Methods

Method Name Arguments Returns Notes
configure {FetchConfig}, callbackFn, failureFn Void Configures the plugin's callbackFn. This callback will fire each time an iOS background-fetch event occurs (typically every 15 min) in addition to events from #scheduleTask. The failureFn will be called if the device doesn't support background-fetch.
scheduleTask {TaskConfig} Promise<boolean> Executes a custom task. The task will be executed in the same Callback function provided to #configure.
status callbackFn Void (TODO: Should return Promise) Your callback will be executed with the current status (Integer) 0: Restricted, 1: Denied, 2: Available. These constants are defined as BackgroundFetch.STATUS_RESTRICTED, BackgroundFetch.STATUS_DENIED, BackgroundFetch.STATUS_AVAILABLE (NOTE: Android will always return STATUS_AVAILABLE)
finish String taskId Void You MUST call this method in your callbackFn provided to #configure in order to signal to the OS that your task is complete. iOS provides only 30s of background-time for a fetch-event -- if you exceed this 30s, iOS will kill your app.
start none Promise<BackgroundFetchStatus> Start the background-fetch API. Your callbackFn provided to #configure will be executed each time a background-fetch event occurs. NOTE the #configure method automatically calls #start. You do not have to call this method after you #configure the plugin
stop [taskId:String] Promise<boolean> Stop the background-fetch API and all #scheduleTask from firing events. Your callbackFn provided to #configure will no longer be executed. If you provide an optional taskId, only that #scheduleTask will be stopped.

Debugging

iOS

🆕 BGTaskScheduler API for iOS 13+

  • ⚠️ At the time of writing, the new task simulator does not yet work in Simulator; Only real devices.
  • See Apple docs Starting and Terminating Tasks During Development
  • After running your app in XCode, Click the [||] button to initiate a Breakpoint.
  • In the console (lldb), paste the following command (Note: use cursor up/down keys to cycle through previously run commands):
e -l objc -- (void)[[BGTaskScheduler sharedScheduler] _simulateLaunchForTaskWithIdentifier:@"com.transistorsoft.fetch"]
  • Click the [ > ] button to continue. The task will execute and the Callback function provided to BackgroundFetch.configure will receive the event.

Old BackgroundFetch API

  • Simulate background fetch events in XCode using Debug->Simulate Background Fetch
  • iOS can take some hours or even days to start a consistently scheduling background-fetch events since iOS schedules fetch events based upon the user's patterns of activity. If Simulate Background Fetch works, your can be sure that everything is working fine. You just need to wait.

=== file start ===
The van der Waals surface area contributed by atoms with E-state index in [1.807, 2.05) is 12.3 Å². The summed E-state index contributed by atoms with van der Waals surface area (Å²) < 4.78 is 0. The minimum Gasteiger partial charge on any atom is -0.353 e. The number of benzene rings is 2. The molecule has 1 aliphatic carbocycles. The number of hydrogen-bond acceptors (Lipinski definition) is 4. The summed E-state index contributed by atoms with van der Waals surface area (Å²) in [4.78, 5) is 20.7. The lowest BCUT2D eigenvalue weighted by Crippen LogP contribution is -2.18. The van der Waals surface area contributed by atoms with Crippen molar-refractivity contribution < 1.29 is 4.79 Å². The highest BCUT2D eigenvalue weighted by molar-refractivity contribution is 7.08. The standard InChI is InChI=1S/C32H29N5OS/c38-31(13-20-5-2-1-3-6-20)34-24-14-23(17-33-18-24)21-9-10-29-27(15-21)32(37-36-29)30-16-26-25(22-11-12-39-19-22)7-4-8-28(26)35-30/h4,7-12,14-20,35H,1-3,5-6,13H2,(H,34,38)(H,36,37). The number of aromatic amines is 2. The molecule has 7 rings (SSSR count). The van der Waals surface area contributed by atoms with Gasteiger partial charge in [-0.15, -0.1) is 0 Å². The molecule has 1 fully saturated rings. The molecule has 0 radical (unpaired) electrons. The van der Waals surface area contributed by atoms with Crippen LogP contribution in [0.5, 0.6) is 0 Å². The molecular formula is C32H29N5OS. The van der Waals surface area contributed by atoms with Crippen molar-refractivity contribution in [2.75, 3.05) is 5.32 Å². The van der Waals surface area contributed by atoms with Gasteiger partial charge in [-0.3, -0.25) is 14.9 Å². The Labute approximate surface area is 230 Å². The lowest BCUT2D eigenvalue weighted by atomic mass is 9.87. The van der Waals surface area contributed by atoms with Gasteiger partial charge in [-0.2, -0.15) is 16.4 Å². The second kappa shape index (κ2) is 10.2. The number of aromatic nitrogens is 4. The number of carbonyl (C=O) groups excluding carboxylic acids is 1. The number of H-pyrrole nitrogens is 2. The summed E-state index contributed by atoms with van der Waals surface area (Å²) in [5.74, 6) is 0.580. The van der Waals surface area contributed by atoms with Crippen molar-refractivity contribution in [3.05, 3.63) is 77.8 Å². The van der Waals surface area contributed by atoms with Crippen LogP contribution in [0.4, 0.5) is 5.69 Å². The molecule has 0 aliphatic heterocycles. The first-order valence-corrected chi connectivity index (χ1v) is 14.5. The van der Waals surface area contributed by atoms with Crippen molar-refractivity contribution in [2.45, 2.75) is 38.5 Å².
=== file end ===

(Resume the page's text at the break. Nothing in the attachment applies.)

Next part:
Android

  • Observe plugin logs in $ adb logcat:
$ adb logcat *:S ReactNative:V ReactNativeJS:V TSBackgroundFetch:V
  • Simulate a background-fetch event on a device (insert <your.application.id>) (only works for sdk 21+:
$ adb shell cmd jobscheduler run -f <your.application.id> 999
  • For devices with sdk <21, simulate a "Headless JS" event with (insert <your.application.id>)
$ adb shell am broadcast -a <your.application.id>.event.BACKGROUND_FETCH

Implementation

iOS

Implements performFetchWithCompletionHandler, firing a custom event subscribed-to in cordova plugin.

Android

Android implements background fetch using two different mechanisms, depending on the Android SDK version. Where the SDK version is >= LOLLIPOP, the new JobScheduler API is used. Otherwise, the old AlarmManager will be used.

Unlike iOS, the Android implementation can continue to operate after application terminate (stopOnTerminate: false) or device reboot (startOnBoot: true).

Licence

The MIT License

Copyright (c) 2013 Chris Scott, Transistor Software chris@transistorsoft.com http://transistorsoft.com

Permission is hereby granted, free of charge, to any person obtaining a copy of this software and associated documentation files (the "Software"), to deal in the Software without restriction, including without limitation the rights to use, copy, modify, merge, publish, distribute, sublicense, and/or sell copies of the Software, and to permit persons to whom the Software is furnished to do so, subject to the following conditions:

The above copyright notice and this permission notice shall be included in all copies or substantial portions of the Software.

THE SOFTWARE IS PROVIDED "AS IS", WITHOUT WARRANTY OF ANY KIND, EXPRESS OR IMPLIED, INCLUDING BUT NOT LIMITED TO THE WARRANTIES OF MERCHANTABILITY, FITNESS FOR A PARTICULAR PURPOSE AND NONINFRINGEMENT. IN NO EVENT SHALL THE AUTHORS OR COPYRIGHT HOLDERS BE LIABLE FOR ANY CLAIM, DAMAGES OR OTHER LIABILITY, WHETHER IN AN ACTION OF CONTRACT, TORT OR OTHERWISE, ARISING FROM, OUT OF OR IN CONNECTION WITH THE SOFTWARE OR THE USE OR OTHER DEALINGS IN THE SOFTWARE.